1. In terms of substitute drivers over the last few seasons, we’ve seen a single race for Aitken at Williams (now racing sportscars with no obvious future in single-seaters); two for Fittipaldi at Haas (still a reserve driver, but with an Indycar drive); and five for Lawson at AlphaTauri (maybe still in with a shout of a full-time drive next season, but there are other contenders). So far Nyck de Vries is the most recent rookie substitute driver who has progressed to a full-time race drive, and we all know how that went. Before that you’d probably have to go back to Brendon Hartley in 2017, although arguable whether he counts as a “substitute” at all since he was replacing a driver who left the team rather than one who was unable to race for whatever reason.

      Other recent substitutes have been experienced F1 drivers, including Kubica at Alfa Romeo and Hulkenberg at Racing Point/Aston Martin.

  2. Bearman was preparing to take part in the Formula 1 sprint race on Friday when Ferrari told him he was needed

    Sorry. Not trying to be nit-picky.

  3. He may have been rooting for Seb, but I’m positive he was rooting for Lewis more as a fellow Brit.

    1. Despite him stating the opposite?

      Not everyone bases their preferences on the flags plastered on the car. Often those flags have little to do with the person in the cockpit, as for whatever reason F1 drivers all tend to quickly develop a particular fondness for the weather in Monaco, France’s own little onshore Jersey.

      1. Yes, a friend of mine is dutch and made it clear some years ago: “just cause I’m dutch doesn’t mean verstappen is my favourite driver!”.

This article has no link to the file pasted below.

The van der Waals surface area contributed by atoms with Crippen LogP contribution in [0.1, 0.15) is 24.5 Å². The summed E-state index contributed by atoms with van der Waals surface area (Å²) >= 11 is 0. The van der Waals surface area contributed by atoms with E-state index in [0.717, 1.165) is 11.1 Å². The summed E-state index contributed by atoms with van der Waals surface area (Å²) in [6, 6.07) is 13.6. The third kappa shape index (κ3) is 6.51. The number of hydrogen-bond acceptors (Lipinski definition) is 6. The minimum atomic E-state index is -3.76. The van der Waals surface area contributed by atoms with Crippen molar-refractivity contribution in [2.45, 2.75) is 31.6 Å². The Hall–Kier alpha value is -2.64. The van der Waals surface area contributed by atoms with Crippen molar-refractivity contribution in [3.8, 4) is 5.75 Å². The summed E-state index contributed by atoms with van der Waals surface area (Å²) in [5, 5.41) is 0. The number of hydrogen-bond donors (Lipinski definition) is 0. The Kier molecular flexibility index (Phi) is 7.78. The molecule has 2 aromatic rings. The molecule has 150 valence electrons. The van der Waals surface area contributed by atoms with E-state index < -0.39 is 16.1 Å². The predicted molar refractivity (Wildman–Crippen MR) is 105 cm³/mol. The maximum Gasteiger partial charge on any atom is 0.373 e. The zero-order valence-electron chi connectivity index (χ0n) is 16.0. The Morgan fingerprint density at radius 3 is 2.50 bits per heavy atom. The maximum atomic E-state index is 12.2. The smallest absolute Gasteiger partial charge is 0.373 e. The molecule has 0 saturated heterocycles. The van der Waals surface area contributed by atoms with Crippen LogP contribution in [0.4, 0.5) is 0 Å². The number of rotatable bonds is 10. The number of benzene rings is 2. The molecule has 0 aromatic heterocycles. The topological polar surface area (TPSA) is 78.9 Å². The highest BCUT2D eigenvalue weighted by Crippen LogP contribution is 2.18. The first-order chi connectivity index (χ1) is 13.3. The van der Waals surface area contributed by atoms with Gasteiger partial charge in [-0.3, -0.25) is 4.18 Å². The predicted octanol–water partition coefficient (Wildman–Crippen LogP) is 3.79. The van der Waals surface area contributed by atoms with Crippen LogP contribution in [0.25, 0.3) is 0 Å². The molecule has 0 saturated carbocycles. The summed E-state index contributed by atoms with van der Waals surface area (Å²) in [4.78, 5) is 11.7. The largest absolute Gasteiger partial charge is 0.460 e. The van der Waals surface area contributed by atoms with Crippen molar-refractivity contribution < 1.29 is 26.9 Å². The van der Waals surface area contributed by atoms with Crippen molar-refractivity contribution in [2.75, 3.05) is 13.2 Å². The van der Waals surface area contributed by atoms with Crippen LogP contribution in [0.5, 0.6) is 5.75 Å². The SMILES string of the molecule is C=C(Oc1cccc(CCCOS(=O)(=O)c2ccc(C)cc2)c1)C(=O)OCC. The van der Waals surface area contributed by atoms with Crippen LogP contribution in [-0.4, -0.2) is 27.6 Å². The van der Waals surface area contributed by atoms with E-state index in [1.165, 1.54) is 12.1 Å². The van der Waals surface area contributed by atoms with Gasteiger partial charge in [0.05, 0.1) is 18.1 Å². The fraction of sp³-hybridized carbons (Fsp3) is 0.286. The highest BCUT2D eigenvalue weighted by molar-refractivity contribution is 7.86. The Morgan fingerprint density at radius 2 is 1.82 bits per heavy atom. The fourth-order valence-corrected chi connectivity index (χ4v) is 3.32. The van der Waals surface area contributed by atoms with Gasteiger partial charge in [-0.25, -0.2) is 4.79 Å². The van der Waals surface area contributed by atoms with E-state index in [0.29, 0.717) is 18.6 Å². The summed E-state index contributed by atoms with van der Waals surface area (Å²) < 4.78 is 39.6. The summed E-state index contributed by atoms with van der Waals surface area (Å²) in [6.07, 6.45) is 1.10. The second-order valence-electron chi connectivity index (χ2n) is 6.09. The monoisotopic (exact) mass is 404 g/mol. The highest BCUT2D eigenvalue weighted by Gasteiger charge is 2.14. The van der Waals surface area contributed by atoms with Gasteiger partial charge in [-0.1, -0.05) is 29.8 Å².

2. I personally find nationalistic pride a major turn-off so you cannot make that claim.

    3. @jerejj Why do you keep insisting on commenting on every article even when your opinions are so stupid.

      The guy literally says Vettel is his hero, but noooo, there must be jingoism afoot.

  4. I see him in that car before the age of 20.

  5. Every mistake he made was completely forgivable given how little time he had in the car before the race.
    I was glued to my TV cheering him on, but also quietly cringing lap after lap, thinking he’d lose concentration or get tired and brush a wall, ending his race. Then he’d be unfairly known as the substitute driver who was thrown into the deep end and binned a Ferrari. Instead he absolutely nailed it. He should be proud. I’m sure the Ferrari team were.

  6. My money is on this guy being a force in F1 in the future. With very little practice he is already better then Stroll.

    1. Ouch, @yitzchak! That really does drive it home, doesn’t it. Stroll really isn’t good enough for F1.

  7. By lap 41 his neck clear gave out.

  8. Well done. The only mistake that counts is putting it in the wall. The track seems designed to bring out the safety car. Magnussen made a mockery of it. Hopefully this one is dropped once the new track is ready.

  9. I wanted him in F1 by this season and rate him highly, but his performance has been way over hyped. He really shouldn’t have finished more than a place lower at worst in that car. His age is an asset, not a handicap. Yes, he basically only had the smallest amount of practice in the SF24, but that is why none of us expected or faulted him for not being closer to CL.

    As we’ve seen with every current champion in F1 who had pre-season testing to come up to speed, they were up to 99% speed in their first race and that’s what should be expected of any rookie who we say is a future champion in the making.